On the other hand, I reasoned, with the political situation being what it was, our government would probably treat the Berlin troops first class. And, I had read a bit about Berlin, while Frankfurt meant little to me (the year 1848 came to mind, but I could not think of anything else that had happened there). The Hessians had fought on both sides in the American Revolution and there would be some things to follow up on there, but I could think of dozens of questions about Berlin. If I went to the divided city, it seemed that any job, including cleaning latrines, would be better than any job in Frankfurt.
So I told the interviewer that I liked riding trains, and that it was true that I could speak, read and write a little bit of Russian. Orders were written for me to join a cross-section of replacements on the train to Berlin. And then I was told to miss the shipment?
Miss the shipment? That is one of the worst sins in the military. And I was being told to do that. I was introduced to Specialist 5 McCarthy, who turned out to be the Berlin Brigade’s transportation “fixer” in Frankfurt. It would be okay to miss the shipment, I would just go up on the next night’s train. At the time I did not know it, but I was being diverted from potentially being snared by the Berlin personnel office from being used to fill a vacancy that they had. When I would arrive a day late in Berlin, I would not be met by the Adjutant General Corps representative of personnel; instead I would be met by a Transportation Corps man who would push me quickly through the entry process in Berlin, not permitting the personnel staff time enough to realize what had been done to them.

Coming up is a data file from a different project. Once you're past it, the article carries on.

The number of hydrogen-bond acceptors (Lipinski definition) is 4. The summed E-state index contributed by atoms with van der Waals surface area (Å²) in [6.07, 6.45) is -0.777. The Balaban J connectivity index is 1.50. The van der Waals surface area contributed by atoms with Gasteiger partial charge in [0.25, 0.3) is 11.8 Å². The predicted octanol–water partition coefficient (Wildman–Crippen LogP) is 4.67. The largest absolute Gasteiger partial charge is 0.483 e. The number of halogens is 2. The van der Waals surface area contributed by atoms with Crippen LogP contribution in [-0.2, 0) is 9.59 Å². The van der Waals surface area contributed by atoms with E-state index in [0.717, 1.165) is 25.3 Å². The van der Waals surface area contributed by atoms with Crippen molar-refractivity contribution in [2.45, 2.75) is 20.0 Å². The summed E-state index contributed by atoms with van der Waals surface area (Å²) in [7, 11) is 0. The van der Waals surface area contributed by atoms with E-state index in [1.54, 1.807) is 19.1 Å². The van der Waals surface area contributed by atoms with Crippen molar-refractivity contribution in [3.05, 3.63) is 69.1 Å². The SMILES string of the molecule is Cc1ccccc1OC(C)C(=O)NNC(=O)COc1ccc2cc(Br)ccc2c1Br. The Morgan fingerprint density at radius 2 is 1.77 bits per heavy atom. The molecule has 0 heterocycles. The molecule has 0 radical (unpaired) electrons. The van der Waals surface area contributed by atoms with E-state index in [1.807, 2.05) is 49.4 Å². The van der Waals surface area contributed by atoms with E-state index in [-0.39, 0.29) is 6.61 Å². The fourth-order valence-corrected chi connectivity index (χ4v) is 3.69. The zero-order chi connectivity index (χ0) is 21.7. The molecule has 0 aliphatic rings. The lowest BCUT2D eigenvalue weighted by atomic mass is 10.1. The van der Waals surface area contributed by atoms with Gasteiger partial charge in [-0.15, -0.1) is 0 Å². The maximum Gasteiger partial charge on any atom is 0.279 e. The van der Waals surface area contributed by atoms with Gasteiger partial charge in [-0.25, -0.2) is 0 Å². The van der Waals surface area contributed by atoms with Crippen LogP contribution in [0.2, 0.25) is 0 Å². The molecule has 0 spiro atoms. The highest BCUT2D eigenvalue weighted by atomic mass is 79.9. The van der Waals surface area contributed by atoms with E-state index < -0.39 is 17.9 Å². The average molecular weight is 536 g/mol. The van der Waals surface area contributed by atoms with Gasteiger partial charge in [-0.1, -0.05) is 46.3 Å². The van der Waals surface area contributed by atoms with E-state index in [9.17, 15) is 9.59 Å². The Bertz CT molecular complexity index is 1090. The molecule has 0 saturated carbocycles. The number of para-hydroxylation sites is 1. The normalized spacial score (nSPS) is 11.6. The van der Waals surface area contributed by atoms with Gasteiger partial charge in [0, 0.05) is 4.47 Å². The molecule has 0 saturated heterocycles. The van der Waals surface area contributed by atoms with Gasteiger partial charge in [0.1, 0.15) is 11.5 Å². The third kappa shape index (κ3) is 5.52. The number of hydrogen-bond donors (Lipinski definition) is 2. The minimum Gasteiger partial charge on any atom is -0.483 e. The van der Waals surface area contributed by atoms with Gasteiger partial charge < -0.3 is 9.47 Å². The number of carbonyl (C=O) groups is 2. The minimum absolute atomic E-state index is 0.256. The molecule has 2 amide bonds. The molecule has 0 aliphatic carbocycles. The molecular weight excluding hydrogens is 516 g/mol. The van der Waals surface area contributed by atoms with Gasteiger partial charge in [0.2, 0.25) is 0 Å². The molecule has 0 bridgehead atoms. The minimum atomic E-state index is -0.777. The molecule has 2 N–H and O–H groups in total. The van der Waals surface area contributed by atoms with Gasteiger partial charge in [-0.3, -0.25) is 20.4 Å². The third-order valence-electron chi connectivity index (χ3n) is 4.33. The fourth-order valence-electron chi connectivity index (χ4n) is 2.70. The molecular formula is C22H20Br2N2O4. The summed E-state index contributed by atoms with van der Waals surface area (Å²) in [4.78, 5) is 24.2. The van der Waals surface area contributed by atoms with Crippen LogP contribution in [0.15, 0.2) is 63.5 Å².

I watched the other soldiers march out the gate and across to the train station. I felt a twinge of worry.
After killing another day, on the next evening after dinner I was pointed in the direction of the Rail Transportation Office (RTO), and I walked to it by myself, feeling a little lonely after being shepherded everywhere for a week from Fort Dix, New Jersey to this street corner in a foreign city. Now, I read the ticket folder, opening it to study the information inside.
As I scanned the contents, I read the list of train staff. The Interpreter, I learned, was an individual “fluent in Russian, who is designated to act as translator-interpreter for the train commander…” My head spun as I realized that this was the job to which I was being assigned – a Linguist position. For a moment, I thought about walking back across the street and telling the clerks in the kaserne that they had made a bad mistake. Then I thought about what I had concluded about Frankfurt versus Berlin. I walked on out to the train platform (bahnsteig). This problem could be solved later, but at least I would get the train ride to Berlin before they threw me out.